Putin’s Gen Z: Kremlin’s pro-war propaganda targets young Russians
Vladimir Putin’s Ukraine War does not go as planned, with Ukrainian forces repelling attempts to capture kyiv and forcing a general Russian retreat from the north of the country. Nevertheless, the end of hostilities is still not in sight, everything indicates that Moscow is preparing for a long campaign. As the Russian military launches a new offensive in eastern Ukraine, the Kremlin is accelerating its efforts to indoctrinate young Russians and cement pro-war consensus on the home front for a new generation.
Videos and photos are now emerging across the country of young Russians showing their support for the invasion of Ukraine. Many children and teens featured in this pro-war content display the “Z” symbol which became iconic of the war after it was adopted as a marker by the invading Russian force.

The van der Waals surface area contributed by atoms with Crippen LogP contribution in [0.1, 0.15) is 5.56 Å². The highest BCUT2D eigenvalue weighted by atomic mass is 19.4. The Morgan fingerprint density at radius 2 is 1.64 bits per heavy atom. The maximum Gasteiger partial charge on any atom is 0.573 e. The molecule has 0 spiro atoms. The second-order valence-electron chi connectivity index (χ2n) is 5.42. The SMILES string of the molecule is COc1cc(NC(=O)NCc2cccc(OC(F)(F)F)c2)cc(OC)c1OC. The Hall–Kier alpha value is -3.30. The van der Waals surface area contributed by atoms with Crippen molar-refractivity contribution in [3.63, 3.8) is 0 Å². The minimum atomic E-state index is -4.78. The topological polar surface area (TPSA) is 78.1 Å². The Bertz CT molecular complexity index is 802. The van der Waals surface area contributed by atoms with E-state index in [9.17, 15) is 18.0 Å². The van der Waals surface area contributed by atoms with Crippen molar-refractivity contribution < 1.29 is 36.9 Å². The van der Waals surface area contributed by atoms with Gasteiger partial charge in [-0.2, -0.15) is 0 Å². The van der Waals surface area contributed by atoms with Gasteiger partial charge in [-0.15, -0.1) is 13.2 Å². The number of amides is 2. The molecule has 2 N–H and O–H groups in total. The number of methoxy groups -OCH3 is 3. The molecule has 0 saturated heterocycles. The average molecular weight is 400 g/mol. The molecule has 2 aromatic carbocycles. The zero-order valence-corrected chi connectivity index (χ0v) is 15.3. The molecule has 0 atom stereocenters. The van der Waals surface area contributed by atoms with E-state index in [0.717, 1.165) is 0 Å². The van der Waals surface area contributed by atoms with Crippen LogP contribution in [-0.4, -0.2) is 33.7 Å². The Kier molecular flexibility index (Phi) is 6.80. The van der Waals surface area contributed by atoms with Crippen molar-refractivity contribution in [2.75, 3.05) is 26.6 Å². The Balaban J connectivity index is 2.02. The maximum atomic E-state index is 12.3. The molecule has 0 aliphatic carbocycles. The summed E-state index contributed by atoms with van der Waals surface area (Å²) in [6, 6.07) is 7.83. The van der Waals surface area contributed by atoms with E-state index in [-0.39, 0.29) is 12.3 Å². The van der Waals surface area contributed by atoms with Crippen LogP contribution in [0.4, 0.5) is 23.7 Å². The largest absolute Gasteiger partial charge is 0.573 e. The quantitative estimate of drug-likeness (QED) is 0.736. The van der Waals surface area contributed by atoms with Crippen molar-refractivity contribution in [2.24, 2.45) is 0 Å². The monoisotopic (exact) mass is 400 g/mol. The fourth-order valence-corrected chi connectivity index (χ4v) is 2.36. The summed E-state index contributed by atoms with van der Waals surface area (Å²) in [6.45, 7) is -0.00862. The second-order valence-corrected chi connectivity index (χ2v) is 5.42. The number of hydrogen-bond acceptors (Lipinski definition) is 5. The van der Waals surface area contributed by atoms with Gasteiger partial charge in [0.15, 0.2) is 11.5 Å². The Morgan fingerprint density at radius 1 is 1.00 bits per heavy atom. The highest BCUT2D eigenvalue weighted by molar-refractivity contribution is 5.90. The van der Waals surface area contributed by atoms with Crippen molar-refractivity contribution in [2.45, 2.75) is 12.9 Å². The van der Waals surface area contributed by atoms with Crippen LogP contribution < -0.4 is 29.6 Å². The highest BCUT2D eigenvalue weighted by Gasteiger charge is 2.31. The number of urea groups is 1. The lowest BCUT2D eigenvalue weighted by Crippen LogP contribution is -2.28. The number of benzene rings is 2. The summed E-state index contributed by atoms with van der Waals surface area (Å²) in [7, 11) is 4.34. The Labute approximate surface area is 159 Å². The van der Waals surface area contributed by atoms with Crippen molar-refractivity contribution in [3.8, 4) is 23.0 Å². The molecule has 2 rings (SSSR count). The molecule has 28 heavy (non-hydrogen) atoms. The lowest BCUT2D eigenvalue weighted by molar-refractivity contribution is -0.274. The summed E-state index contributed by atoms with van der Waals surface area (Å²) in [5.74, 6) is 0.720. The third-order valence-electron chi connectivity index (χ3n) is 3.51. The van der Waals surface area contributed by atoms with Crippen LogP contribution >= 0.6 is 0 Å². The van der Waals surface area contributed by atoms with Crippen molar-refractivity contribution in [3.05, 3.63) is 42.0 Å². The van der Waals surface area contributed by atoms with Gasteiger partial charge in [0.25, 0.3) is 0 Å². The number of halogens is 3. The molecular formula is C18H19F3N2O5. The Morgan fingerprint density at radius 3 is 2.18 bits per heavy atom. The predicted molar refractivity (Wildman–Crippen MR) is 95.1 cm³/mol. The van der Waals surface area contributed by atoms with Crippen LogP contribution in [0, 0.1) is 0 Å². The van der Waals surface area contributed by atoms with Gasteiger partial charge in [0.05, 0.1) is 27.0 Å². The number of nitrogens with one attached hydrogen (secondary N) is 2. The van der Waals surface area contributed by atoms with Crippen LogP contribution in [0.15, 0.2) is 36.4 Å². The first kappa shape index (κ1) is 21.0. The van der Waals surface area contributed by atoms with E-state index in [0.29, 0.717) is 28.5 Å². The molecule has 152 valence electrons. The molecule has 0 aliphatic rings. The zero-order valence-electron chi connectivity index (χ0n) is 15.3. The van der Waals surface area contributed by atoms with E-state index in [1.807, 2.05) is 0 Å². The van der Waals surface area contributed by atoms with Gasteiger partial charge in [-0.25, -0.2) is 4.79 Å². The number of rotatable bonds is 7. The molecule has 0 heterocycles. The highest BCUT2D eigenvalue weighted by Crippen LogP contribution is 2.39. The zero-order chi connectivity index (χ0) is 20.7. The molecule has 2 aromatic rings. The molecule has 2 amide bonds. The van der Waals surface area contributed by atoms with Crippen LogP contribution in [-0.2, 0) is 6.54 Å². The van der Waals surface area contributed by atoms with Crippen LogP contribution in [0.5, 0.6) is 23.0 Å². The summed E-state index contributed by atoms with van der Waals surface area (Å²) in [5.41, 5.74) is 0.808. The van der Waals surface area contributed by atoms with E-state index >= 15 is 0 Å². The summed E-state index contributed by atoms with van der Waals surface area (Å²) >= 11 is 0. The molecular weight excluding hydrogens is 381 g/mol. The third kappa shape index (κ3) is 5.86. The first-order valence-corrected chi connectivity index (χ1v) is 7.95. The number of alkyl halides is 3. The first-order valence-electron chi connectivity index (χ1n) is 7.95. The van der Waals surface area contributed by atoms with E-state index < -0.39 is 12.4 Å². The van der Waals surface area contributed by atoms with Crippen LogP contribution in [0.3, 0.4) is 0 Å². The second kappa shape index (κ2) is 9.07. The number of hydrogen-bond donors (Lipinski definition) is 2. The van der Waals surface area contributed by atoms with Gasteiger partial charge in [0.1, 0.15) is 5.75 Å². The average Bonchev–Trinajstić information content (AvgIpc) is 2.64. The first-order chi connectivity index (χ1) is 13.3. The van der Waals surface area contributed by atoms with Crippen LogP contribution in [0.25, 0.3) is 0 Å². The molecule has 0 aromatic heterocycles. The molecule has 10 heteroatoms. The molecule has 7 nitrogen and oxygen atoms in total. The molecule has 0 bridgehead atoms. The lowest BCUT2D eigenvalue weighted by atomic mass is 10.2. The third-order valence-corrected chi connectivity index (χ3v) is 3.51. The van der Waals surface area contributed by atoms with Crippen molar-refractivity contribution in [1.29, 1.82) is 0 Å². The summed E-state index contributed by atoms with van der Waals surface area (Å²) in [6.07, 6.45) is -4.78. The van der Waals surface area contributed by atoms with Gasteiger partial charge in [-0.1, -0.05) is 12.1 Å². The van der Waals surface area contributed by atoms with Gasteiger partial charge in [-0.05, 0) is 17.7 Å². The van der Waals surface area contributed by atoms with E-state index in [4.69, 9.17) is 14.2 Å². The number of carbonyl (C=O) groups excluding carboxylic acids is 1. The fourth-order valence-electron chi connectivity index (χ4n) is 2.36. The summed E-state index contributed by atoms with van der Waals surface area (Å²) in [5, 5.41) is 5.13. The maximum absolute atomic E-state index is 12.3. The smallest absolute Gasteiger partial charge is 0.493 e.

This emphasis on youth is no accident. This reflects concerns within the Kremlin that young, internet-savvy Russians are more resistant to state propaganda and have the knowledge to access censored information online. The emerging generation is also more likely to have a favorable view of Europe and the United States than older Russians who continue to get most of their information from Putin’s propaganda networks.
This caution is easy to understand, especially given the prominence of students and teenagers during a wave of protests that took place in the first weeks of the invasion. However, those protests have since died down amid indications that the government’s bullying tactics are proving effective. The Kremlin has encouraged Russians to rally behind the flag by portraying the war as an existential struggle between Russia and the West. Meanwhile, anti-war messages were denounced as unpatriotic and anti-Russian.